Magdaleno said he knows what Martinez intends to do and he’s ready.

“Martinez only has an ‘A Plan’ — he looks to land that big right hand. He loads up and presses it,” Magdaleno said after Friday’s weigh-in in Macau, where both fighters came in at the super featherweight limit of 130 pounds. “I will win and make this fight easy by out-boxing him and out-thinking him. I have scouted him in person, attending his fights and watching loads of tape. My style has matured.”

Pat Barry, who has trained Magdaleno since he was 9, said his fighter has better power than people give him credit for.

“People said he had no knockout power, but I beg to differ,” Barry said. “Early in his career, he was focusing on making the transition from amateur to professional, and he was still developing physically. Once he started to learn to sit down on his punches, he started dropping guys. It was like a light went off inside his head.”

At one point from April 2010 to May 2011, Magdaleno had recorded four straight stoppages. His vanity plates on his car — IMAKO (I’m a knockout) — were reflective of that run. But today isn’t about knockouts. It’s about winning.

“I’ve never gone into a fight thinking I’m going to knock a guy out, and I’m not going to start now,” Magdaleno said. “The moment you start thinking about knocking a guy out, that’s when you, yourself, get knocked out. This is about being smart and staying cool and understanding this is a 12-round fight and being patient.”

This will be Magdaleno’s first time going beyond 10 rounds. But his obsession with staying in shape shouldn’t make going the distance a problem. He ran a half-marathon in February with friend and fellow boxer Victor Ortiz, and he’s been running the trails at Mount Charleston for years. Even when he hurt his left wrist and hand in November, which put him out of commission for six weeks, Magdaleno never stopped running.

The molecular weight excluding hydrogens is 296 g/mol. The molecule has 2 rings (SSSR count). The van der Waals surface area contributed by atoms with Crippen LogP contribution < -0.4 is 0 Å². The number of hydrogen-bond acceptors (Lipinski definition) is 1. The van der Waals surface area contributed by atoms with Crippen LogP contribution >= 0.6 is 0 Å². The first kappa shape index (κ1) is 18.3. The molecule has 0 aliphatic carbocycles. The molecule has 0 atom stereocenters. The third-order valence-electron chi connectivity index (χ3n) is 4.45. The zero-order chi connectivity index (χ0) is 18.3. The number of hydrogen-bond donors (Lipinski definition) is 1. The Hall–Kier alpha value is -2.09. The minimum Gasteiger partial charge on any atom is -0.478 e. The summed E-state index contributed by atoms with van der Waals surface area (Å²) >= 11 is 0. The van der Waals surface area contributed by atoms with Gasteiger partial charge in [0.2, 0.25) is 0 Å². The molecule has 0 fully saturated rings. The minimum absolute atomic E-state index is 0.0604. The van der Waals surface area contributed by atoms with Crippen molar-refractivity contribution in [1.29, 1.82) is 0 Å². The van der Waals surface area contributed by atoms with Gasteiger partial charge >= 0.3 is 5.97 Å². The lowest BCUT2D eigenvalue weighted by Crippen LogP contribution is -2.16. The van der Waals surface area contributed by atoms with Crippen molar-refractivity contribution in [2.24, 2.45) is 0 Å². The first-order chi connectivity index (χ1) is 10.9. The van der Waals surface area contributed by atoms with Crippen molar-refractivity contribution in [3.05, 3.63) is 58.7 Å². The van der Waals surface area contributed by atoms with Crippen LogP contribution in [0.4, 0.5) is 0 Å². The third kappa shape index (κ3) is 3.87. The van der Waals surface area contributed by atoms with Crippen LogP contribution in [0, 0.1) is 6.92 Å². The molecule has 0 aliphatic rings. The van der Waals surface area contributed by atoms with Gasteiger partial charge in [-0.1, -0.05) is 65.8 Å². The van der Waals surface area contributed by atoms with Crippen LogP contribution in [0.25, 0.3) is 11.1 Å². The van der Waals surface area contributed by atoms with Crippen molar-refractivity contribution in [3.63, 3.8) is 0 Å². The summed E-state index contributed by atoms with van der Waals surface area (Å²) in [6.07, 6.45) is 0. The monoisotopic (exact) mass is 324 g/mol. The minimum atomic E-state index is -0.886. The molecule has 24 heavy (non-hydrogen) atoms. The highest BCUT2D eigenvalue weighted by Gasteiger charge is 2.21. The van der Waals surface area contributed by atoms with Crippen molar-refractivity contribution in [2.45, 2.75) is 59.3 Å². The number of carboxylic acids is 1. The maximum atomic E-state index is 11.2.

“I pride myself in always being in shape,” he said. “I’m ready to fight all night if I have to.”

Magdaleno last fought on Aug. 4, when he stopped Antonio Davis at Texas Station. He said the layoff gave him time to sharpen his skills and focus on Martinez (26-1-2, 16 KOs), whose first title defense was a controversial split decision draw against Juan Carlos Burgos on Jan. 19.

“It was truly a blessing in disguise,” said Magdaleno, whose Dec. 7 fight against Adailton De Jesus was canceled after the injury was discovered. “It gave me a chance to heal up, freshen up and get ready for this fight.”

Magdaleno got into boxing through his father, Jesus, when the family lived in Los Angeles. They moved to Las Vegas when he was 7. While his dad never boxed professionally, he gave his son some advice as he started taking him to the gym.

“He said if you’re going to do something, do it the best you can,” Magdaleno said. “No shortcuts. Do everything 100 percent.”

It has been the mantra Magdaleno has lived by throughout his career. And when he goes into the ring in Macau, he does so as a role model for Las Vegas’ youth.

“I want the kids to see what is possible with hard work, that you can realize your dreams,” he said.

Even if you have to go halfway around the world to do so.

Contact reporter Steve Carp at or 702-387-2913. Follow him on Twitter: @stevecarprj.